Yacht Class n°8 (march-april-may 2017)
Yacht Club de Monaco
As every year, the Yacht Club of Monaco held during the first weekend of February its famous Primo Cup. But this 33rd edition brought its share of novelties.
Written by Romain Chardan – Photos : Stefano Gattini et Luca Butto / Studio Borlenghi
Monaco has a special place in the world of water sports and the Yacht Club de Monaco is no stranger to this. And everybody knows that February naturally rimes with Primo Cup – Trophée Crédit Suisse. Emblematic event of the YCM, this regatta brings together each year hundreds of sailors on different classes. And this 33rd edition reserved some novelties. Thus, in contrast with the last year, which gathered eight fleets on the Monegasque waters, this Primo Cup was divided into five classes. A reduction driven by the new format of this edition held over one single weekend, instead of two, for the first time since its creation in 1985. As the Yacht Club explained, it intended “to give each class more space” and “to open up the choice of tactical possibilities compared to previous years where up to six classes were sometimes rounding the marks at a time”. Enough to give a new breath of fresh air to an event that never lacks of it, despite the many whims of Aeolus at this time of year. Another novelty for this 33rd edition: the M32, ultra-modern multihulls in carbon, who put on an additional show, along with the great classics also present such as the Smeralda 888, Melges 20, J/70 and the Stars. Let’s review, class by class, this 2017 edition of the Primo Cup – Trophée Crédit Suisse.
Five in number, the newcomers were undoubtedly not disappointed by their travel to the Principality. Such as the sailing enthusiasts who enjoyed the show from the shores. On day one, off the Larvotto beach, the Swedish on Team Flux dominated the four competed raced. But this rising hegemony was contested the next day, on the eve of the grand finale, by the Italians on Italia Sailing Team who took the top of the general classification. A scenario that predicted a fierce Sunday between these multihulls! And indeed, the fight was fierce and beautiful. But finally the Swedish on Flux Team snatched victory on the final day, after nine races in three day. The Monegasque Guido Miani (Team Neverland) ranks 4th, just behind the Italia Sailing Team and the Cape Crow Vikings. A successful premiere for this class.
With eight participants in Smeralda 888, the emblematic class the Yacht Club de Monaco places a great emphasis on the host of the competition, since they were all flying the Monegasque flag. Out of the seven races they completed, six were retained. In the only class where the owner must be at the helm, the battle came to a quick end, especially for the leading trio. Indeed, on the second day, the many wind shifts caused the novices to see the most experienced ones take off. It was thus inconceivable for Beppe Zaoli and Valter Pizzoli (Smeralda 2), Timofey Sukhotin (Beda) and Frédéric Bourguet Maurice (Vamos Mi Amor) to be caught up. This ranking did not change during the last race, and this trio stepped on the podium in the exact same order.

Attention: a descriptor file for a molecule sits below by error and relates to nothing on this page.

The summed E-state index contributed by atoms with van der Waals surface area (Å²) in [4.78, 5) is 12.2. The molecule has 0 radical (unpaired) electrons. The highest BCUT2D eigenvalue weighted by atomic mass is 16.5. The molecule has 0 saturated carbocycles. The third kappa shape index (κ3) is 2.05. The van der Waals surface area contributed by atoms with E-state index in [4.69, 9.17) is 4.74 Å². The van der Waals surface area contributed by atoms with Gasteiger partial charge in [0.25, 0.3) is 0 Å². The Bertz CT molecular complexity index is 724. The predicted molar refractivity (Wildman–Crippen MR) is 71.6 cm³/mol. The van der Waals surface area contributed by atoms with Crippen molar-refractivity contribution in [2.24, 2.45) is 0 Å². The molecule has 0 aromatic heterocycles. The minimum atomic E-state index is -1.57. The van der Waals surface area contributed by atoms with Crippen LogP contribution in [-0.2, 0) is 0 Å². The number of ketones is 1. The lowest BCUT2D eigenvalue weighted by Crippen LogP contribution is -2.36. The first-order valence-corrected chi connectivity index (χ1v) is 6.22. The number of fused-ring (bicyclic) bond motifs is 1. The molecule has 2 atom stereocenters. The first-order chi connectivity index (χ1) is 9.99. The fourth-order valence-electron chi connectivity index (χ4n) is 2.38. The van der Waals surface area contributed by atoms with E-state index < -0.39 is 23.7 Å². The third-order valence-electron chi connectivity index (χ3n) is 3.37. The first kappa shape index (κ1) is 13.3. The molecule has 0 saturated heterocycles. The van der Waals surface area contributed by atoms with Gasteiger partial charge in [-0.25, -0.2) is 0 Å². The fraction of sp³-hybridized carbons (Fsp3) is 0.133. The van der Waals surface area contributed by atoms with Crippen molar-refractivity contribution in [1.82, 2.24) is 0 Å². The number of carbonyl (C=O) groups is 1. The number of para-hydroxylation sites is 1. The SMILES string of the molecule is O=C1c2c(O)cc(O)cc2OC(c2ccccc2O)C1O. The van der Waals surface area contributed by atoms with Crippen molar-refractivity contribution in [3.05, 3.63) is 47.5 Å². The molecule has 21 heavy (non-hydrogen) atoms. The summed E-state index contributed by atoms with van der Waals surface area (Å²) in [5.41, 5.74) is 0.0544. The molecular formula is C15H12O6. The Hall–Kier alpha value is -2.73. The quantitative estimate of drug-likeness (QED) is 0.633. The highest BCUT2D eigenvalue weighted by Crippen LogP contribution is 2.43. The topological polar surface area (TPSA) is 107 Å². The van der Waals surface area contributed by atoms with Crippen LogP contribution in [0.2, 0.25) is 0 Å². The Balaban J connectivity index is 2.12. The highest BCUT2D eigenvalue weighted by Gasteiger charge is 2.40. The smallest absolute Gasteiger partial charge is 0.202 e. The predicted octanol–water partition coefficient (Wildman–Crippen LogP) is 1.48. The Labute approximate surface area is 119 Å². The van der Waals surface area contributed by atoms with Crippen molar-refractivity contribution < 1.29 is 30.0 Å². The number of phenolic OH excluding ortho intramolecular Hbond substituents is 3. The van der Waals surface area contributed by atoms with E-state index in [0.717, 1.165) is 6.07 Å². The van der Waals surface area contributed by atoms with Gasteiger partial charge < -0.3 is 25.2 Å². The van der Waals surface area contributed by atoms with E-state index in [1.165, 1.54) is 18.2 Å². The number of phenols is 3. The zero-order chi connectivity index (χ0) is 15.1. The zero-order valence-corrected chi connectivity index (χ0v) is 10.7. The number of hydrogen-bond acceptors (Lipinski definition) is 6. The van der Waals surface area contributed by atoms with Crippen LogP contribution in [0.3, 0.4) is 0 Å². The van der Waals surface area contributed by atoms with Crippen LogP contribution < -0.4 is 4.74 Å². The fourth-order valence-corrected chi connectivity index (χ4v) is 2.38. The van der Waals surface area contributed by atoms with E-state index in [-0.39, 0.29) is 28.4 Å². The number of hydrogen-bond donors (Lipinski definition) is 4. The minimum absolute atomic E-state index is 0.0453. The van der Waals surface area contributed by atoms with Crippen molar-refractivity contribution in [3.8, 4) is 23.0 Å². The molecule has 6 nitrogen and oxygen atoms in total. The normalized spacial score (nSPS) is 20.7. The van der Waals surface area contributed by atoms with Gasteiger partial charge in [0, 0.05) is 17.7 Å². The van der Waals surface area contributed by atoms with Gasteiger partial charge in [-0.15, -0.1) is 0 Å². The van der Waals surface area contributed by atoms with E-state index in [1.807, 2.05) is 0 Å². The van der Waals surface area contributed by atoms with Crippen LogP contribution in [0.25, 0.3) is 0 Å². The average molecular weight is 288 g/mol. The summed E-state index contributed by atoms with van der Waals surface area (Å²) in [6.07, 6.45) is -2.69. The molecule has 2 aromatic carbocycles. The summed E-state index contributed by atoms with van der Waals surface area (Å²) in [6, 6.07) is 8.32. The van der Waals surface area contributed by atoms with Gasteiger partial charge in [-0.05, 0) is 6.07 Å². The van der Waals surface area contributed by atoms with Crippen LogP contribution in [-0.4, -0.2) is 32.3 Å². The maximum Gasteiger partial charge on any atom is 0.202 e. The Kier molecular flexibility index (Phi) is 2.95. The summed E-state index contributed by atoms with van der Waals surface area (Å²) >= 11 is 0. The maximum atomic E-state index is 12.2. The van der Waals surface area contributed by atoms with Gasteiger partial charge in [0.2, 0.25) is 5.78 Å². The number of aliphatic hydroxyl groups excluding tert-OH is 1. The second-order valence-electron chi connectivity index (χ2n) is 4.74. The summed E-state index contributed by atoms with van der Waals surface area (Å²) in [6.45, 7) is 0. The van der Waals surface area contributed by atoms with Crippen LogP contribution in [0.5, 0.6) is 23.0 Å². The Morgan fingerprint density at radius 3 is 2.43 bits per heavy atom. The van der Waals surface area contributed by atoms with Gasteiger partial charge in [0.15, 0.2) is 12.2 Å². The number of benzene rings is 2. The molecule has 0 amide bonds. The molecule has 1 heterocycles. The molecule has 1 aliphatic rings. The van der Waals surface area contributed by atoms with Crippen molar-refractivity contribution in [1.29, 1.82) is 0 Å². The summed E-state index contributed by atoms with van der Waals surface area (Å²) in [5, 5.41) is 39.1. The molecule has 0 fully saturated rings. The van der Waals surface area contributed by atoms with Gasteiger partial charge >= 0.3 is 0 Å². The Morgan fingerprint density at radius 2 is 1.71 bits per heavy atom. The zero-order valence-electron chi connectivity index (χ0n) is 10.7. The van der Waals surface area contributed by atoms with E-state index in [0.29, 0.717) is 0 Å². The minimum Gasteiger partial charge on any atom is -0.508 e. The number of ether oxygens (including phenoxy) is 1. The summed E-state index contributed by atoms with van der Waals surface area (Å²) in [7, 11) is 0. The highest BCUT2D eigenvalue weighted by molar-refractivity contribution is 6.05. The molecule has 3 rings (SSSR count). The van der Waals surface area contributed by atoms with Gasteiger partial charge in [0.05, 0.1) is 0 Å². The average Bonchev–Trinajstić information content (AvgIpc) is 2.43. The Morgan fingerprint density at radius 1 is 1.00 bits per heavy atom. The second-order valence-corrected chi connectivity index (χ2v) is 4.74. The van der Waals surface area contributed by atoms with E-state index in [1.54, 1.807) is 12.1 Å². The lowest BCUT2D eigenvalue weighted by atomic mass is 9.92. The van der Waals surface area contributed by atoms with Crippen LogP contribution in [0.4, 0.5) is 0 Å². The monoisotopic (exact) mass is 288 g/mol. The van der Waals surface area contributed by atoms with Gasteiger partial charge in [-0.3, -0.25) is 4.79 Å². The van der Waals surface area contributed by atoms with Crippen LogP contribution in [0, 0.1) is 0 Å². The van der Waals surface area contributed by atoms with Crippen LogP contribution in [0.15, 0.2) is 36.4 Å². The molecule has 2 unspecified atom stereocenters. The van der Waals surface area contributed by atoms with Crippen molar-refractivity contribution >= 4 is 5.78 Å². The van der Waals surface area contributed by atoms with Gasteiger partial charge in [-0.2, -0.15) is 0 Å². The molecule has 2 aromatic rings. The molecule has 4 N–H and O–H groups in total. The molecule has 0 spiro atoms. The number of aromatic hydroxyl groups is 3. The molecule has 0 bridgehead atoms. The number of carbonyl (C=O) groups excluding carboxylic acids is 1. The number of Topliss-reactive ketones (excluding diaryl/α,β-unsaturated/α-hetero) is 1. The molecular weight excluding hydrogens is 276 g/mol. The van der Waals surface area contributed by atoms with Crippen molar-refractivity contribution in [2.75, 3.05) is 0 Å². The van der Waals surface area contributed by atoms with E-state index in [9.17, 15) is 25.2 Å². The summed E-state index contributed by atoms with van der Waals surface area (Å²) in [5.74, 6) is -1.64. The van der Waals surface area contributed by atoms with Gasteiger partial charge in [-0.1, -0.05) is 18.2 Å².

This category is dear to Monaco and we often see them sail off the princely shores. And among the sixteen registered, three were operating under the Monegasque flag. Among them, Matteo Marenghi Vaselli on Raya finished second right behind the Italian Achille Onorato on Mascalzone Latino. Fifth during the latest world championship, and rightly considered as one of the best in this category, he sailed to victory all weekend long, winning three out of six races. Highly competitive until the very last race, the first place eventually went to the Neapolitan, even though they finished equal on points with Vaselli. The International Melges 20 Class Association president, Manfredi Vianini Tolomei (Maolca) took the third place.
With fifty J/70 boats registered, including 15 boats operating under the Monegasque flag and 12 nationalities, this is by far the biggest fleet of this event. If the tough conditions on the first day brought a lot of thrills to the competitors, it perfectly suited the Brazilian crew on Mandachuva who quickly stood out. And the adage “the first will be last” and vice versa, did not apply to them. By winning all four races, they were never threatened by their opponents. Indeed, despite his tenacity, the French Adrien Follin (Give me Five) could not catch up with the Brazilians but he outdistanced Ludovico Fassitelli, the first sailor flying the Monegasque Flag and 3rd on the general ranking.
For the former Olympic series, the Primo Cup was also the second stage of their winter circuit. Such as the J/70, the second largest class of this event could only sail two of the three days of regatta. Similarly to other series, the ranking of the first day was the same as the final one. The World champion 1991, Roberto Benamati, proved he has lost nothing of his superb as he won two of the four races and made second on the other two. He was closely followed by the Swedish Tom Lofstedt (2nd) and the German Reinhard Shmidt (3rd) who ranked in the end second and third. The only sailor flying the Monegasque flag Orlando Filippo, managed to take the 5th place, a very good performance considering that he was 12th at the end of the first day. Perfect to end a very spectacular weekend.